User's Guide

These materials can be used in a variety of settings, with both children and adults. Activities can be readily adapted to meet the needs of individuals and groups as well as children of all ages. Specific suggestions for doing so are included throughout the toolkit. Additional information on issues relevant to specific age groups and settings is included on this website:

To benefit most from these materials . . .


1. Prepare ahead of time. Before using the materials, review the content and activities. Consider the issues they raise and how they apply to the children in your care. Try out the activities with colleagues or other adults, to see how they work and to examine your own knowledge and beliefs about bullying.

2. Proceed through the toolkit sequentially, if possible. The toolkit begins with an examination of individual experiences, values, and beliefs around bullying, and then moves toward developing a team approach to bullying prevention and creating a bully-free environment. The activities build on one another.

3. Realize that change happens slowlyChanging knowledge, beliefs, and behaviors takes time. Children—and adults—need multiple opportunities to practice . . . so, instead of limiting bullying prevention to a single session, consider incorporating toolkit activities in ongoing events (such as staff trainings) or periods when children are accustomed to addressing serious issues (such as open-circle times, cabin chats, or family meetings).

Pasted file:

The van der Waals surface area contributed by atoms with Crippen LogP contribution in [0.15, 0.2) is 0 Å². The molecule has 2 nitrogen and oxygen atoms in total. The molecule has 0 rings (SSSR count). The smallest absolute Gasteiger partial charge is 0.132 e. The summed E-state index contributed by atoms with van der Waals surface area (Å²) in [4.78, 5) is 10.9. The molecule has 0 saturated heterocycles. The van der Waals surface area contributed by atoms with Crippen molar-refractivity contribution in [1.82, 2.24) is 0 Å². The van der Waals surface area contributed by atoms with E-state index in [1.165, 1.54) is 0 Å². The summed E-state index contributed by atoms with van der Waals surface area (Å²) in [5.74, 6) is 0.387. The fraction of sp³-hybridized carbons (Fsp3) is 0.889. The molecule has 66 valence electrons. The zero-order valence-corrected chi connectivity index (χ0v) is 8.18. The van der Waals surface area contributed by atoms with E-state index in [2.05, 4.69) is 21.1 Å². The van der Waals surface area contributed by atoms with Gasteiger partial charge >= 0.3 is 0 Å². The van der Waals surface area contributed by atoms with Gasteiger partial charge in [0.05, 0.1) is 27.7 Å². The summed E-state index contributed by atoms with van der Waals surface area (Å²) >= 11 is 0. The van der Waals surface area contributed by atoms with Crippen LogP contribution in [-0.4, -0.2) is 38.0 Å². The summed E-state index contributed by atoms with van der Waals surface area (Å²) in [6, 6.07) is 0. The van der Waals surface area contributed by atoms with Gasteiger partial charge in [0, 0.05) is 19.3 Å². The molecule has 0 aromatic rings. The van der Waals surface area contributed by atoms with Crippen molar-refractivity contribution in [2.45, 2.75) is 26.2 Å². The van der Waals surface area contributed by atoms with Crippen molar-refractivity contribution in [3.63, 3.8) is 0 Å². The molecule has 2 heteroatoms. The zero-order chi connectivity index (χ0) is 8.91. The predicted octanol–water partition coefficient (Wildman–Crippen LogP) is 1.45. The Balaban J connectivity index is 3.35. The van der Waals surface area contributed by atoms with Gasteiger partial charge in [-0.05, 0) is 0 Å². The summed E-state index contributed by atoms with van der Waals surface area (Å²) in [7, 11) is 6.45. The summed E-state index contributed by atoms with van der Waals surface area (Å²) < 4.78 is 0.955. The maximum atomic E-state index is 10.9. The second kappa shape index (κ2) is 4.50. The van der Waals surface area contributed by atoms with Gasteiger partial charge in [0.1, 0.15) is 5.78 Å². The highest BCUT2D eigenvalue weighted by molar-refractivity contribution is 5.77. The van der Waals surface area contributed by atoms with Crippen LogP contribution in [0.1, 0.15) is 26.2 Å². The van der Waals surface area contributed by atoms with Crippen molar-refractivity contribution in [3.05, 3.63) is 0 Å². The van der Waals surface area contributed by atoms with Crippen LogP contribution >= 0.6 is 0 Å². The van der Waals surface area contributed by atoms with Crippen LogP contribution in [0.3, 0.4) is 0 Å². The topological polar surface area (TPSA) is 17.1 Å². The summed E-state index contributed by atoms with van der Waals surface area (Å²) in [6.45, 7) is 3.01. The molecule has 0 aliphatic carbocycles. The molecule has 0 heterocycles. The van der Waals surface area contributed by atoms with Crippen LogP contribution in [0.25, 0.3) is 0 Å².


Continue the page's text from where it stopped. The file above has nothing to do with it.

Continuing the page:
4. Create a safe space. Establish clear ground rules for your discussions. Children should listen to and respect one another, rather than judge. If a child discloses a deeply personal issue, acknowledge the disclosure with reassurance and support, redirect the conversation from the specific to the general, then follow up in private with the child after the discussion. 

5. Keep the discussions focused, but fun. While these activities address important and serious issues, they are meant to be fun and engaging.

6. Be proactive. Don’t wait until you have a bullying incident to begin practicing bullying prevention.

TOOLKIT

Toolkit Cover

Boy with tear drop falling down his cheek

 

African-American girl   

Little Asian boy smiling